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Curriculum Studies

Learning, Curriculum and Life Politics: the selected works of Ivor F. Goodson

The Story So Far

The relationship of studies of teachers' stories to the academy sits, I believe, at the centre of one of the major ethical and methodological issues involved in any move to develop collaborative use of stories. Of course, views of the academy cover a wide spectrum from a belief in its role in the ‘disinterested pursuit of knowledge’ through to the assertion of the Situationist International that "The intelligentsia is power's hall of mirrors." In general, I would take a position which stresses the interestedness rather than disinterestedness of the academy. I see a good deal of empirical evidence that David Tripp's (1987) contention in this matter may be correct for he argues that: "When a research method gains currency and academic legitimacy, it tends to be transformed to served the interests of the academy (p. 2)".

Becker (1970) has commented on the "hierarchy of credibility regarding those to whom we tend to listen". This has general relevance to our research on schooling and school systems and specifically to our desire to listen to the teacher's voice.

In any system of ranked groups, participants take it as given that members of the highest group have the right to define the way things really are. In any organization, no matter what the rest of the organization chart shows, the arrows indicate the flow of information point up, thus demonstrating (at least formally) that those at the top have access to a more complete picture of what is going on than anyone else. Members of lower groups will have incomplete information and their view of reality will be partial and distorted in consequence. Therefore, from the point of view of a well socialized participant in the system, any tale told by those at the top intrinsically deserves to be regarded as the most credible account obtainable of the organizations' workings (p. 126).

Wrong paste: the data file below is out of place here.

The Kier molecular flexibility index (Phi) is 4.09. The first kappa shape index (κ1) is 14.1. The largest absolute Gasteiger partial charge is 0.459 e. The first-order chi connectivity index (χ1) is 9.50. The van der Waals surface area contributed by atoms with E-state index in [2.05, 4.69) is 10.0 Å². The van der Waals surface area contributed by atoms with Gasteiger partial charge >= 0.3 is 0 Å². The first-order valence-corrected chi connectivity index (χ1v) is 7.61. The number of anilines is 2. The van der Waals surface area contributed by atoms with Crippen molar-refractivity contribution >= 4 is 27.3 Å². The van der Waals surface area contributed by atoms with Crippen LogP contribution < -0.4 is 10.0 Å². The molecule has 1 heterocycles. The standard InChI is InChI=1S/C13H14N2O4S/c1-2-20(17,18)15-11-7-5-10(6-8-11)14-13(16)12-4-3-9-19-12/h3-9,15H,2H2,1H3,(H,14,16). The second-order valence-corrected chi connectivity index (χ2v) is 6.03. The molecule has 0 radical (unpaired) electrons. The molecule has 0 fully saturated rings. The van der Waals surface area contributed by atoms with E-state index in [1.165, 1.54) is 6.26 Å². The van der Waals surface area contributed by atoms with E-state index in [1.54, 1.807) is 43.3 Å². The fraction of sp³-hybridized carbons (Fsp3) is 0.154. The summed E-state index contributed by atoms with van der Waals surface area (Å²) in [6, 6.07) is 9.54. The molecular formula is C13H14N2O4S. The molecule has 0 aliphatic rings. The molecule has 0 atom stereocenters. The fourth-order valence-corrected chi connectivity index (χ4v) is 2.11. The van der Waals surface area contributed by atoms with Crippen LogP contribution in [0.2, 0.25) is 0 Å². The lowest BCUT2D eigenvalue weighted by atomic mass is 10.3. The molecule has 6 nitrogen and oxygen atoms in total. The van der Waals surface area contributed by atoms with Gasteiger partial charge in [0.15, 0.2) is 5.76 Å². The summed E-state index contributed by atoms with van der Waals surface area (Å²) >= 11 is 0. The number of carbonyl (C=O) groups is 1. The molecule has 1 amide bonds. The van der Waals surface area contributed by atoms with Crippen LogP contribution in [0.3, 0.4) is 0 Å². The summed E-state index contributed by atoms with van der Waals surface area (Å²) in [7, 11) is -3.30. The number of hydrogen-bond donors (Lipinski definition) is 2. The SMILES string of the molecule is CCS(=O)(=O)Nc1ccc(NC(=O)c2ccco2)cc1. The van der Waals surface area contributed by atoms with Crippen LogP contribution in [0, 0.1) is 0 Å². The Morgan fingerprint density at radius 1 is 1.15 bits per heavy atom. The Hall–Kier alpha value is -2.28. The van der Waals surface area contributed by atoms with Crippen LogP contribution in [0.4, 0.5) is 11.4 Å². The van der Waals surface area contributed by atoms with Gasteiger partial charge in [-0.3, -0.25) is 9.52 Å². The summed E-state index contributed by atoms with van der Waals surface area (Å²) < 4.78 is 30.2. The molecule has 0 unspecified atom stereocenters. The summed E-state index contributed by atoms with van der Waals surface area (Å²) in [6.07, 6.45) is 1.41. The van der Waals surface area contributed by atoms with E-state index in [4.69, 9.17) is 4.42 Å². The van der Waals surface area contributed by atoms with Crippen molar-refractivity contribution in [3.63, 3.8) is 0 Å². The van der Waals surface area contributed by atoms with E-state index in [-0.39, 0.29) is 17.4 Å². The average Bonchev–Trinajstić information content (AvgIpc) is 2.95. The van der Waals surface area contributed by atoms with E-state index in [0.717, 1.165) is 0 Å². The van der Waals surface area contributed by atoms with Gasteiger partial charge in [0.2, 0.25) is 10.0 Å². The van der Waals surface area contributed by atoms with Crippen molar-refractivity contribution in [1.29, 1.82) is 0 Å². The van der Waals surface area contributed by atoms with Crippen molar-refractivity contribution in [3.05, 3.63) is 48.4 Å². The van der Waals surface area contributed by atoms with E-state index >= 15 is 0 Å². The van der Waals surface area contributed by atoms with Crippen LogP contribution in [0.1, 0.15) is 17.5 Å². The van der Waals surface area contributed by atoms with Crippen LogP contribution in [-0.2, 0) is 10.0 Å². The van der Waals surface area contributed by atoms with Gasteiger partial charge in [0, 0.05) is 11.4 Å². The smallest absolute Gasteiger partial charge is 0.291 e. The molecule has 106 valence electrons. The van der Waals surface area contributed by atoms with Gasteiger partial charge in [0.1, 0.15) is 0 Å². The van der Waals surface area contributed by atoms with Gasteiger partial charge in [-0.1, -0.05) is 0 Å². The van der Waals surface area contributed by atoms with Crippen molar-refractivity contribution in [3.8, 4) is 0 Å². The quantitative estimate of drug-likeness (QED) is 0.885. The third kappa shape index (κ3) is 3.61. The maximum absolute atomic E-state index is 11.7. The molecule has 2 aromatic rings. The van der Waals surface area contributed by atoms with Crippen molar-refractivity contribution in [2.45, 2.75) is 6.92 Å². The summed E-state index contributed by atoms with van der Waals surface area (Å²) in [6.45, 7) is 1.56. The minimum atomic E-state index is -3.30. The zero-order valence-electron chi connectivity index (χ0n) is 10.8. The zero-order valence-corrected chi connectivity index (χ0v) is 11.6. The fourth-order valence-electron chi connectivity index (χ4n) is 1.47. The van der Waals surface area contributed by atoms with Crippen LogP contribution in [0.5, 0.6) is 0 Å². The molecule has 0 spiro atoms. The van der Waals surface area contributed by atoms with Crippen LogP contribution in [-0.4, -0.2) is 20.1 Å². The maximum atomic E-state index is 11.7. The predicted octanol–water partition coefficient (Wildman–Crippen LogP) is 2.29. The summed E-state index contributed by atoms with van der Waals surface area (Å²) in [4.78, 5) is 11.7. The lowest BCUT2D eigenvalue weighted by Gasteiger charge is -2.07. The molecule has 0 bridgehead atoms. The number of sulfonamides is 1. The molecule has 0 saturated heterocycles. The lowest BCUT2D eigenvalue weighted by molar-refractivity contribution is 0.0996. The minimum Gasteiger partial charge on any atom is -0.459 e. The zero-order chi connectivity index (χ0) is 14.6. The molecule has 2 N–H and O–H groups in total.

He provides a particular reason why accounts ‘from below’ may be unwelcome:

officials usually have to lie. That is a gross way of putting it, but not inaccurate. Officials must lie because things are seldom as they ought to be. For a great variety of reasons, well-known to sociologists, institutions are refractory. They do not perform as society would like them to. Hospitals do not cure people; prisons do not rehabilitate prisoners; schools do not educate students. Since they are supposed to, officials develop ways both of denying the failure of the institution to perform as it should and explaining those failures which cannot be hidden. An account of an institution's operation from the point of view of subordinates therefore casts doubt on the official line and may possibly expose it as a lie (p. 128).

For these reasons the academy normally accepts the ‘hierarchy of credibility’: "we join officials and the man in the street in an unthinking acceptance of the hierarchy of credibility. We do not realize that there are sides to be taken and that we are taking one of them". Hence Becker argues that for the academic researcher:

The hierarchy of credibility is a feature of society whose existence we cannot deny, even if we disagree with its injunction to believe the man at the top. When we acquire sufficient sympathy with subordinates to see things from their perspective, we know that we are flying in the face of what ‘everyone knows’. The knowledge gives us pause and cause us to share, however briefly, the doubt of our colleagues (p. 129).
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  • Date of publication: 15/09/2005
  • Number of pages (as Word doc): 272
  • Publisher: Routledge
  • Subject:
    Curriculum Studies, Narrative Theory
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  • Appears in:
    Learning, Curriculum and Life Politics: the selected works of Ivor F. Goodson
  • Number of editions: 1
  • Paperback
  • Price of book: £27.99
  • ISBN: 978-0-415-35220-8
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